GreenEDGE Cycling Team Announced New Sponsor

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05/1/2012| 0 comments
by Neil Browne
Orica comes aboard as a new title sponsor, but they arrive with some baggage.
Orica comes aboard as a new title sponsor, but they arrive with some baggage.

GreenEDGE Cycling Team Announced New Sponsor

Orica comes aboard as a new title sponsor, but they arrive with some baggage.

cause lung, intestinal and stomach cancer.

And there's more. Orica is also accused of storing ammonium nitrate in a ship off the coast of New South Wales in what the Maritime Union of Australia called "dangerously sub-standard."

Yes, this is getting awkward - Orica is sponsoring an activity that promotes a healthy lifestyle. But looking at some of Orica's recent activities they don't seem to be too concerned with the health of people. But let's face it. Ever see a Grand Tour in person? There is a long line of promotion vehicles before the riders flash by. Behind them are numerous team cars, official's vehicles, motorcycles and press. Not exactly a small carbon footprint for a healthy event.

So what does Orica hope to gain from sponsoring a cycling team? For one an opportunity to have their company associated with world class athletes involved in a healthy activity. This might help their image as a company that isn't honest about toxic leaks or wants to ship their toxic mess to some other country.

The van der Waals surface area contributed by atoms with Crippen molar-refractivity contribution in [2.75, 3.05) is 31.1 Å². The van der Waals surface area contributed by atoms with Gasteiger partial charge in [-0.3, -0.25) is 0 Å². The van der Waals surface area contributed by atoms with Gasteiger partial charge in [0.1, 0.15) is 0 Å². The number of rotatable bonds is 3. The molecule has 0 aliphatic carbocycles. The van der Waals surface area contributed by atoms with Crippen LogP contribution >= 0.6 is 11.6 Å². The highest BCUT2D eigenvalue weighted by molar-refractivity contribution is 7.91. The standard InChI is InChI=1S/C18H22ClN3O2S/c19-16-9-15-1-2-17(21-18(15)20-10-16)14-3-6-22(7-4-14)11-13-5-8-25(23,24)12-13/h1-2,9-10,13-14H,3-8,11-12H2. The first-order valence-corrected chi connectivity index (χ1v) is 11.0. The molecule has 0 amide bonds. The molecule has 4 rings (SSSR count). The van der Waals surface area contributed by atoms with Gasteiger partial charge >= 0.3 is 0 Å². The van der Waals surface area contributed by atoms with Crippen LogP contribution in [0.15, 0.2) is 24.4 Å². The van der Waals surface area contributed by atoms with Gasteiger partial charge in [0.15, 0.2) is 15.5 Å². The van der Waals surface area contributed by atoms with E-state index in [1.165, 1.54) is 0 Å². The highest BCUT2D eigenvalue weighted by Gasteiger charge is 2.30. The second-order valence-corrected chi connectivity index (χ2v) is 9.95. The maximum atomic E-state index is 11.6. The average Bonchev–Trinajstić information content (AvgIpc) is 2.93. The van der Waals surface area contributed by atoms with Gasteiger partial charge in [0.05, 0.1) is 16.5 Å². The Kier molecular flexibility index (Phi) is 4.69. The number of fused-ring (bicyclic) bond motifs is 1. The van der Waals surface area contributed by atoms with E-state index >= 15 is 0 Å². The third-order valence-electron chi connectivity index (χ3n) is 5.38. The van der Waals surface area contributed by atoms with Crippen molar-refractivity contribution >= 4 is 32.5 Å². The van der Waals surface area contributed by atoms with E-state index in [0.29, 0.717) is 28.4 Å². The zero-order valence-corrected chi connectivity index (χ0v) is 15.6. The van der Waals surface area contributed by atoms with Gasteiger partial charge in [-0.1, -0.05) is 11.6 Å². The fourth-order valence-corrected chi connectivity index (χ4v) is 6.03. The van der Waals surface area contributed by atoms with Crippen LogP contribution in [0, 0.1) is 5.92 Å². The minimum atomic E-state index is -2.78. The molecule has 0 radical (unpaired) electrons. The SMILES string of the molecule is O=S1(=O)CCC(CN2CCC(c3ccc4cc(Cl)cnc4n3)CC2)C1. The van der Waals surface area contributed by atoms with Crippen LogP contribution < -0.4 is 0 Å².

Where do teams or events draw the line when it comes to sponsors? Is Orica-GreenEDGE a good match for cycling? Whatever your personal thoughts are about Orica, the company, needs to put aside. They have the right to try putting a healthier image in front of people.

Look at the upcoming Amgen Tour of California. Amgen is a huge pharmaceutical company that manufactures EPO - a drug that a pro cyclist would receive a two year ban if caught with. Yet, here is Amgen as the title sponsor of a bike race. EPO has a legitimate use in the medical field, notably in fighting cancer. Shouldn't they be allowed to promote that?

Of course I know companies like Amgen aren't doing it for altruistic reasons - they want to make boat loads of money and they sure as hell aren't handing out free EPO. Orica, Amgen, whomever, want their name associated with an activity that will put them in a good light. Sometimes it's painfully ironic like Orica and other times it's symbiotic like a bike company. It's up to us the fans of the sport to decide how offended we are about cheering for a team that has the title of a company we don't believe in across their chest.

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